Four of the study cohort patients presented with aggressive MS, which is defined as MS with multiple relapses in one year with an incomplete resolution, or those with an EDSS score of 4 within five years of the disease onset [10].These patients were given cladribine first as induction therapy before being prescribed any further DMT. We evaluated all patients in terms of the following standard outcomes: relapse rate, EDSS progression, and radiological evidence derived from brain MRIs for increased disease activity.

### Results

Twenty-four patients were included in this study. Median follow-up time post-treatment was seven years. Baseline clinical characteristics and demographic data are summarized in Table 1.

 Variable Patients n=24 Age (median ) 47 years (30 - 60) Sex (Female %) 80% EDSS (median) 4 (3.5 - 8) Disease Duration (median) 13 years (8 - 33)

Twenty patients in the study received multiple or previous DMT (≥ 2) treatments prior to treatment with parenteral cladribine. Following cladribine treatment, 10 relapses occurred in eight (33.3%) patients. ARR was reduced from 1.25 to 0.42 (p = 0.002). EDSS showed a trend (p = 0.06): 16% of patients who showed continued deterioration, 62% stabilized, and 12.5% showed improvement. New MRI disease activity (new T2 or Gad+ lesions) was observed in seven of the 24 patients.

Three severe systemic infections were reported, including two cases of severe pneumonia that required hospitalization and one case of severe urinary tract infection that led to the termination of medication. Moreover, five patients developed mild infections (urinary tract infection, upper respiratory tract infection). In addition, eight patients developed prolonged lymphopenia of Grade >3 for more than six months after cladribine infusion. Prolonged lymphopenia delayed further dosing. However, each of these patients recovered to Grade 0-1 in terms of lymphocyte counts before their next infusion. One patient developed Grade 4 lymphopenia but recovered after four months. Finally, one patient developed skin basal cell carcinoma and was promptly referred for surgical excision with no complication or recurrence. It is unclear if the case of basal cell carcinoma was related to parenteral cladribine administration. Safety and side effects data are summarized in Figure 1.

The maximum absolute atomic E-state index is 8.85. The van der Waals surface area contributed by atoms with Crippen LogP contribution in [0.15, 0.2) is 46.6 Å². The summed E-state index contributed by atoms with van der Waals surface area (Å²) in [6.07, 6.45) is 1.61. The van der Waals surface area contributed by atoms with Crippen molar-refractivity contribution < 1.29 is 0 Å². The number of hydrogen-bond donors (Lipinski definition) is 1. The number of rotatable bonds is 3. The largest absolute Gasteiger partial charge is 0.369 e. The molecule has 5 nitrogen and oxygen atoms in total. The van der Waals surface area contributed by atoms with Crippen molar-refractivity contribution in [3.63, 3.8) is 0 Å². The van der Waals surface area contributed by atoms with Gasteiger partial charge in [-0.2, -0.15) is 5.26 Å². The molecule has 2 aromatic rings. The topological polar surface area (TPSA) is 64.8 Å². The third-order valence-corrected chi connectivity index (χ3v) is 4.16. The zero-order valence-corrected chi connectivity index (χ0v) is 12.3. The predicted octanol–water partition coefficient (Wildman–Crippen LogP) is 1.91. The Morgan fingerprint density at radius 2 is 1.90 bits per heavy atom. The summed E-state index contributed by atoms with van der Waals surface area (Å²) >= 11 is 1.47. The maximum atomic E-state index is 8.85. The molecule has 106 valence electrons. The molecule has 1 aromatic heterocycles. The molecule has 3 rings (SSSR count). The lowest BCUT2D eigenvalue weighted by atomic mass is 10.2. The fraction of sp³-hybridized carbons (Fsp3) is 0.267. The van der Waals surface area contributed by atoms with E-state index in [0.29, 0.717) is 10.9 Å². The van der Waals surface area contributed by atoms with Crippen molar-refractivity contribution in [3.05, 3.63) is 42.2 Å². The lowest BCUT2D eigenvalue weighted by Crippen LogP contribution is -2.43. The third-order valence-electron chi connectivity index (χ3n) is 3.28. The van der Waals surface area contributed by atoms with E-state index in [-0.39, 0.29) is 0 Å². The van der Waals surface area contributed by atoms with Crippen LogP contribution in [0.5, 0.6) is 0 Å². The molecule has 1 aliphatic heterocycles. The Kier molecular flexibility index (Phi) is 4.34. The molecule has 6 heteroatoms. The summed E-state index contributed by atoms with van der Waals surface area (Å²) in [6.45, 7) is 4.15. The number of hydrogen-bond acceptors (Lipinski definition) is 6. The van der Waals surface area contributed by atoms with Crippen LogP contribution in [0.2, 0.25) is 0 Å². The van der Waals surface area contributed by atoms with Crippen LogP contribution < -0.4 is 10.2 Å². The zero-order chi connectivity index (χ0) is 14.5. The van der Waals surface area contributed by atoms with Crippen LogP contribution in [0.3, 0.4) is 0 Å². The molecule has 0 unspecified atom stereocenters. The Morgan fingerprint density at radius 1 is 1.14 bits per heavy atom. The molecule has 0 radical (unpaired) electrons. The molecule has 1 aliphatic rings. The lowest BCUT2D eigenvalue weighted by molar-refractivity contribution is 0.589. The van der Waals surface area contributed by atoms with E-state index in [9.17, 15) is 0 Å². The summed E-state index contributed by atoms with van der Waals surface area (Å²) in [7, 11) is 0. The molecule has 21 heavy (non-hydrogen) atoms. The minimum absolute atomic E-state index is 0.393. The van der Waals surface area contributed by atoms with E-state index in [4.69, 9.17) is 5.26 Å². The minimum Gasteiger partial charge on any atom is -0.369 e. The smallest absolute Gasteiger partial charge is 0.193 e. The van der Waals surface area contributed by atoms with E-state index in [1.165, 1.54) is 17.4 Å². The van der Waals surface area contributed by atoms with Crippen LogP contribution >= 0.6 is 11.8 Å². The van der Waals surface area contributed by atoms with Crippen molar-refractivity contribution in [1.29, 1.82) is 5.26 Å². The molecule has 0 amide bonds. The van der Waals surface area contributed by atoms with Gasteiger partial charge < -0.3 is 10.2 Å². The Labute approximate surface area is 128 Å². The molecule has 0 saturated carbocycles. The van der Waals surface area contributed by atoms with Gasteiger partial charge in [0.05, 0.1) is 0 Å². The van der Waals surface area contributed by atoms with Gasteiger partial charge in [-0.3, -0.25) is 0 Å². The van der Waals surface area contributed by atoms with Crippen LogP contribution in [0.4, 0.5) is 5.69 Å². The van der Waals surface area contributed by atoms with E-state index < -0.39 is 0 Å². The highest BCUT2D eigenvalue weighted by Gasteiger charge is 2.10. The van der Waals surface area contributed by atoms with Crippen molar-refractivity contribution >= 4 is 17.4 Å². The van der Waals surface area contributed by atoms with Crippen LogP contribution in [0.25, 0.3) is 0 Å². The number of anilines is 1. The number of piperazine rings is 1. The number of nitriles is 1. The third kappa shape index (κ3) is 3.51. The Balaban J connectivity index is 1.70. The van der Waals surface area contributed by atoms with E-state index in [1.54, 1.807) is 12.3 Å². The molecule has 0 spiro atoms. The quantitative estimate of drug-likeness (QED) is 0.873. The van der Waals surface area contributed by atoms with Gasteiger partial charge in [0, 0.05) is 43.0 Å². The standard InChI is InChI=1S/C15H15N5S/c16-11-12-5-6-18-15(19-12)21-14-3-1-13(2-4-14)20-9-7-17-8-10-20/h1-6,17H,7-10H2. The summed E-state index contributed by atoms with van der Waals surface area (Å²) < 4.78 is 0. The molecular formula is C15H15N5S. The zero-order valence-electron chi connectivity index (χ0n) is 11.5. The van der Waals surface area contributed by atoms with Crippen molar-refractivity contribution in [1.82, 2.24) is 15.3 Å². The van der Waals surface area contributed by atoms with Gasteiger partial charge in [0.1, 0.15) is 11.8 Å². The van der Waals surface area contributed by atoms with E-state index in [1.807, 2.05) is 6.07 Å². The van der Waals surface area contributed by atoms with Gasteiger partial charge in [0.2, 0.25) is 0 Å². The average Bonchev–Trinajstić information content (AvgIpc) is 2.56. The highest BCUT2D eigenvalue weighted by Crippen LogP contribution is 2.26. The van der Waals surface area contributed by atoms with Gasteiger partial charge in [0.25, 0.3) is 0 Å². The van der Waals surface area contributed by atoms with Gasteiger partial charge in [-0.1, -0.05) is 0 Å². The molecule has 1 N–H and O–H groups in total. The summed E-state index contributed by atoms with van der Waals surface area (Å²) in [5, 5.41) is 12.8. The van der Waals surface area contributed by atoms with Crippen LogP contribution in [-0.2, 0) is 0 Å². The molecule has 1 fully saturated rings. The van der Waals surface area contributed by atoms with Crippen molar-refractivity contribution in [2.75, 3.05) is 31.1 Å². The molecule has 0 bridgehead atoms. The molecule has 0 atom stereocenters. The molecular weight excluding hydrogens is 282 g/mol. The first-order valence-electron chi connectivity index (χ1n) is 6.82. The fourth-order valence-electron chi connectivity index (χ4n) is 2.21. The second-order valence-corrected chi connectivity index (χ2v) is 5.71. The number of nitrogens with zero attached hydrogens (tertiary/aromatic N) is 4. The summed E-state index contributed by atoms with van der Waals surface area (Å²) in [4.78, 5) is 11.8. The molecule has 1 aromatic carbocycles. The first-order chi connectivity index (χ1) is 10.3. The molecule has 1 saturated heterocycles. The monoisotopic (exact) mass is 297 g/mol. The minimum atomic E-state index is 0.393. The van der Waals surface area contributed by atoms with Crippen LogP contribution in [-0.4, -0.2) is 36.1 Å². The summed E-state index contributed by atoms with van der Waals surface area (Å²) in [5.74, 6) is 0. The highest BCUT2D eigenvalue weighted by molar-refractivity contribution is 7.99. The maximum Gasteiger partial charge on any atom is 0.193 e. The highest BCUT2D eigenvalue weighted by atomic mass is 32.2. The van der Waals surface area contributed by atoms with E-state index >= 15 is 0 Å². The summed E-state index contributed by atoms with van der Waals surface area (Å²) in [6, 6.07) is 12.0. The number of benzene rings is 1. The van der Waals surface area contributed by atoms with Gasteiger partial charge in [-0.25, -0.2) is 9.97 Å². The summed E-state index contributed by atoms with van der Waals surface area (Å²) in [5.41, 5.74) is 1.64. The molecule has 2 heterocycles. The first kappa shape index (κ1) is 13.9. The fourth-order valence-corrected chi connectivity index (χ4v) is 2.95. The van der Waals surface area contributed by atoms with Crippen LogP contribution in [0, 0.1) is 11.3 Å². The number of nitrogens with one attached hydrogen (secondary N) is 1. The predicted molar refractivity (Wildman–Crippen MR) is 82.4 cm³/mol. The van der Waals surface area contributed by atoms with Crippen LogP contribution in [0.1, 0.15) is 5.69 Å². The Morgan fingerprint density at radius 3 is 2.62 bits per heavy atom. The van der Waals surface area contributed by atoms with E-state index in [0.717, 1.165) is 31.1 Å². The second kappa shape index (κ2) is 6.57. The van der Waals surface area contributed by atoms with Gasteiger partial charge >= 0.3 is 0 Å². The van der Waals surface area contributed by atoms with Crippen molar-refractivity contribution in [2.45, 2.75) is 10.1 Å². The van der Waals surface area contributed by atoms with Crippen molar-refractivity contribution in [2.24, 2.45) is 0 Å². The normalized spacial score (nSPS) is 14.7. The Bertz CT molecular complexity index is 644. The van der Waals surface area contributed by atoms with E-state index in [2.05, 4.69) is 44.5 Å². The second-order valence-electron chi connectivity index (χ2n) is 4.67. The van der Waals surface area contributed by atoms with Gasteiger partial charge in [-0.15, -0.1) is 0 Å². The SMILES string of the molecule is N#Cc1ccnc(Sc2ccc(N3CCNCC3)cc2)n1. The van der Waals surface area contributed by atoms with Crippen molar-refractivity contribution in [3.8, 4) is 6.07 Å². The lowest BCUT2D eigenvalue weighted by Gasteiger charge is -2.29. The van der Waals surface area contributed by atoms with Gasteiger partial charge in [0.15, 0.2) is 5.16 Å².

### Discussion

This single-center case series illustrated our experience using intravenous cladribine to treat RMS patients and early SPMS patients. Overall, cladribine has been shown to be effective for the treatment of early and late relapsing MS but is not commonly used for MS treatment, which is consistent with what has been reported in the clinical trial data [11]. Due to a good safety profile, cladribine is comparable to other chemotherapeutic agents used to treat MS, such as mitoxantrone. Mitoxantrone is associated with a significant risk of cardiotoxicity and leukemia and is used to treat relapsing patients with advanced disease, or for those who experienced a significant breakthrough while taking other DMTs, resulting in SPMS.

In this study, cladribine showed reasonable efficacy in terms of relapse rate reduction and MRI activity. Furthermore, cladribine positively impacted Kurtzke’s EDSS. These results were similar to the efficacy and safety profile of the recently approved oral form of cladribine. The dosing regimen used in our study (0.0875 mg/kg/day for four days every six months) was parenterally equivalent to the approved tablet form in terms of absorption, distribution, and bioavailability [11]. Oral cladribine bioavailability is between 37% and 51%, with approximately 20% of cladribine bound to plasma proteins [12]. In addition, 25% of the dose is excreted in the urine and 3.8 ± 1.9% as a metabolite following oral dosing [13]. Cladribine was generally well-tolerated by SPMS patients and may be a suitable substitute for other chemotherapeutic agents, such as mitoxantrone, due to its superior safety profile, which is consistent with what has been reported in the clinical trial data.